Can it help us heal from climate-related trauma? These forest therapists say yes

Every day on his morning walk, Phil Stubbs stands still for at least 10 minutes.

He notices the sound of a bouncing gray kangaroo, fairy robins scurrying along the path or the common blue-tailed damsel whizzing through the air, which he says tastes like eucalyptus.

The Congo resident on the New South Wales South Coast is practicing forest therapy.

Forest therapy guide Phil Stubbs has given himself permission to slow down and notice things more.(ABC South East NSW: James Tugwell)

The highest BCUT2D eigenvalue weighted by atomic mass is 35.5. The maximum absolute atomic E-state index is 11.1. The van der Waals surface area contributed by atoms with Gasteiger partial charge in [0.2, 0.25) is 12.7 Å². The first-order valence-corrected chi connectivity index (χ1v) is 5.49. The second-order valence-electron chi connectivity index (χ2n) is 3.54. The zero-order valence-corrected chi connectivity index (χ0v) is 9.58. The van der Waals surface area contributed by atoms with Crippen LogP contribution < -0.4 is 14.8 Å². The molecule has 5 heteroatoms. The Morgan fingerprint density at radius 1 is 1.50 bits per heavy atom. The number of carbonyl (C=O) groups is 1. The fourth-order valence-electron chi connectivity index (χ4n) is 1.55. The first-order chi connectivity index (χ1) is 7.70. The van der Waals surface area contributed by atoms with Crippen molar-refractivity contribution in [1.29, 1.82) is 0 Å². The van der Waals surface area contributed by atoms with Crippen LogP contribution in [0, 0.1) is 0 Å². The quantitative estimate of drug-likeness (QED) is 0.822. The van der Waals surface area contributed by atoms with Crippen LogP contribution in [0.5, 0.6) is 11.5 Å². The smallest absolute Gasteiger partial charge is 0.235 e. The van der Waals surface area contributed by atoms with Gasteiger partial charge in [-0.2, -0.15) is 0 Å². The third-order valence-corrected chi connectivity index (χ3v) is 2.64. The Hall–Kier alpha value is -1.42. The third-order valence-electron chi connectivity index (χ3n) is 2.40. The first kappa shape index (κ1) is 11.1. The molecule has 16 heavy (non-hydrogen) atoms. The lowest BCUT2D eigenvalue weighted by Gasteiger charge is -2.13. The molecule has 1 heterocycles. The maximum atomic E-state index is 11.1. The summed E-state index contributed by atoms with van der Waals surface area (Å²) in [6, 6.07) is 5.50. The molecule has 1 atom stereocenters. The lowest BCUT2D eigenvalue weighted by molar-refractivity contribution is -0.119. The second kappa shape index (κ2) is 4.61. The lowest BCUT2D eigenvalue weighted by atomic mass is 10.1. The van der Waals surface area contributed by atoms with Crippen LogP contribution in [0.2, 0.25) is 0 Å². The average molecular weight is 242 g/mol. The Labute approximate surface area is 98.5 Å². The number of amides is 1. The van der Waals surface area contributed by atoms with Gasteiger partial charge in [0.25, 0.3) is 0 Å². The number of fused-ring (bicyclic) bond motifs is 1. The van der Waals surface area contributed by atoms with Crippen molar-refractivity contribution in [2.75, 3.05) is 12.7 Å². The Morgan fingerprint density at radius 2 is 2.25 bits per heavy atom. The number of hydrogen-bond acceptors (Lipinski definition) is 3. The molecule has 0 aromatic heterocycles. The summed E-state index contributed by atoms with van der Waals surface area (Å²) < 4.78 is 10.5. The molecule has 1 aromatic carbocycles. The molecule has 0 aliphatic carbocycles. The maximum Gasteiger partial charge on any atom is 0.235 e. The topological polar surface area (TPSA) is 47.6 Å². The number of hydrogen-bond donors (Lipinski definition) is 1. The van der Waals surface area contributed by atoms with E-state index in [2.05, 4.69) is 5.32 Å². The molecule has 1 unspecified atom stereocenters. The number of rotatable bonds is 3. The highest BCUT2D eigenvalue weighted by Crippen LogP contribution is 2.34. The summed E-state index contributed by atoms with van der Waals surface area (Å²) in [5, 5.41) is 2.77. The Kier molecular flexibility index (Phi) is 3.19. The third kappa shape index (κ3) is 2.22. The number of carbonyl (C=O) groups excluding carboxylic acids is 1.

Forest therapy, or forest bathing, is the therapeutic practice of immersing the senses in nature often with the help of a guide.

Originating in Japan in the 1980s, it is becoming increasingly popular in other countries with scientists studying its health benefits and accredited courses for practitioners.

“We need nature to feel whole and human,” says Phil.

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Image Source : www.abc.net.au

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